Arkansas in the Sweet 16 with an upset of No. 1 Kansas

Adam TeicherESPN staff writer4 minutes of reading

Eric Musselman tore up his jersey after Arkansas beat Kansas

No. 8 Arkansas shuts out No. 1 Kansas and head coach Eric Musselman celebrates with his jersey off.

DES MOINES, Iowa — Kansas’ worst fears about the Jayhawks’ second-round NCAA Tournament matchup with Arkansas came true. As a result, the Jayhawks are no longer around to defend last year’s title.

Kansas, the top seed in the West, fell to the Razorbacks 72-71. Arkansas, the eighth seed in the region, will move on to the Sweet 16. Kansas becomes the second No. 1 seed in this year’s tournament to fall, after Purdue.

Since the NCAA expanded the tournament field in 1985, only three times have multiple No. 1 seeds failed to reach the Sweet 16 before that year: 2000, 2004 and 2018.

The Razorbacks eliminated the No. 1 seed from the tournament for the second straight season after doing so against Gonzaga last year. This time, coach Eric Musselman was so excited by the accomplishment that he jumped on a courtside table at Wells Fargo Arena, took off his jersey and led the Arkansas fans in a “Pig Sooie” cheer.

“I’ve been a coach for a long time and this is a great win that I’ve ever been a part of because of the history of Kansas,” Musselman said. “A lot of people didn’t think he was going to win our first-round game.”

As sweet as the win was for Musselman and the Razorbacks, the defeat was just as bitter for the Jayhawks. They were hoping to become the first back-to-back champions since Florida in 2006 and 2007. The Jayhawks were without head coach Bill Self on Saturday as he continues to recover from a heart procedure.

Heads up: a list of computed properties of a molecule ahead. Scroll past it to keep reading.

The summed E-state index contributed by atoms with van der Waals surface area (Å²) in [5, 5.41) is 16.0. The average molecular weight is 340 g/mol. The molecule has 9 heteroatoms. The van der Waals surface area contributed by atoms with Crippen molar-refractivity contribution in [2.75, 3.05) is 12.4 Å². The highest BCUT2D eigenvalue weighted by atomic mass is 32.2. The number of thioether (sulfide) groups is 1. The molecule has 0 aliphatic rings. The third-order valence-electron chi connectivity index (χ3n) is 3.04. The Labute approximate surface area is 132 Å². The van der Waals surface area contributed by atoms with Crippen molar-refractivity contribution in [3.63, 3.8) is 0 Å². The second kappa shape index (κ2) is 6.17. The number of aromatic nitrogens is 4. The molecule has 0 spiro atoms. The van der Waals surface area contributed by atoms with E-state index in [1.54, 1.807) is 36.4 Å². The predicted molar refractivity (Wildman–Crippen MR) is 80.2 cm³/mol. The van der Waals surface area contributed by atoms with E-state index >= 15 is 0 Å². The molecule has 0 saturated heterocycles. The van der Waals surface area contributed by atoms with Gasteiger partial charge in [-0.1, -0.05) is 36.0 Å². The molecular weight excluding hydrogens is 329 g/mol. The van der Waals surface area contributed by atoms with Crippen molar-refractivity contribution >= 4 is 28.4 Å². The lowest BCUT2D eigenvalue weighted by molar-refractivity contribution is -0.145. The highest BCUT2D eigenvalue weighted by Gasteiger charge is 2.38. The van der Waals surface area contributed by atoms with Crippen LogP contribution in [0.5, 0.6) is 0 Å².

Coming into the game, Kansas was concerned about the Razorbacks’ length, depth and athleticism, and indeed, those qualities of Arkansas proved to be a problem for Kansas. Arkansas outshot Kansas 36-29 and outscored the Jayhawks in second-chance points 15-2.

Arkansas stifled one of Kansas’ best long-range shooters, Grady Dick, who was just 1-of-3 from 3 and had seven points.

“We just wanted to not give airspace obviously to No. 4, Grady Dick,” Musselman said. “He’s an incredible shooter, one of the best shooters in college basketball.

“We didn’t want Grady to see the light of day. We felt like if we could keep it to four or five 3-ball attempts, they would play in our favor.”

On Friday, Roberts compared the Razorbacks to Texas in terms of their physical attributes. The Longhorns have beaten the Jayhawks twice in recent weeks, both times by double digits.

“They have some long athletes that made it tough [Dick] to get hits,” said Norm Roberts, who filled in for Self during Kansas’ two tournament games. “I don’t think we reviewed it as well as we wanted to, maybe we could have done a few more things on it, but they canceled it out a little bit. I thought we shared the ball pretty well and had a lot of balance, but they did a good job of keeping him from getting open looks.”

Arkansas made a furious second-half rally after trailing by as many as 12 points as Razorbacks guard Davonte Davis put on a spectacular second-half show. With Arkansas’ two leading scorers in the regular season, Ricky Council IV and Nick Smith Jr., struggling, Davis carried his team. He shot 7-of-9 with many contested shots and 6-of-7 from the free throw line for 21 points in the second half.

“Coach Moos said to go down,” Davis said. “I feel like we all did something to help us win.”

Davis fouled out with 1:56 left and the Razorbacks were down 64-63. The council took over from there. He took a step back and five free throws to send the Jayhawks home.

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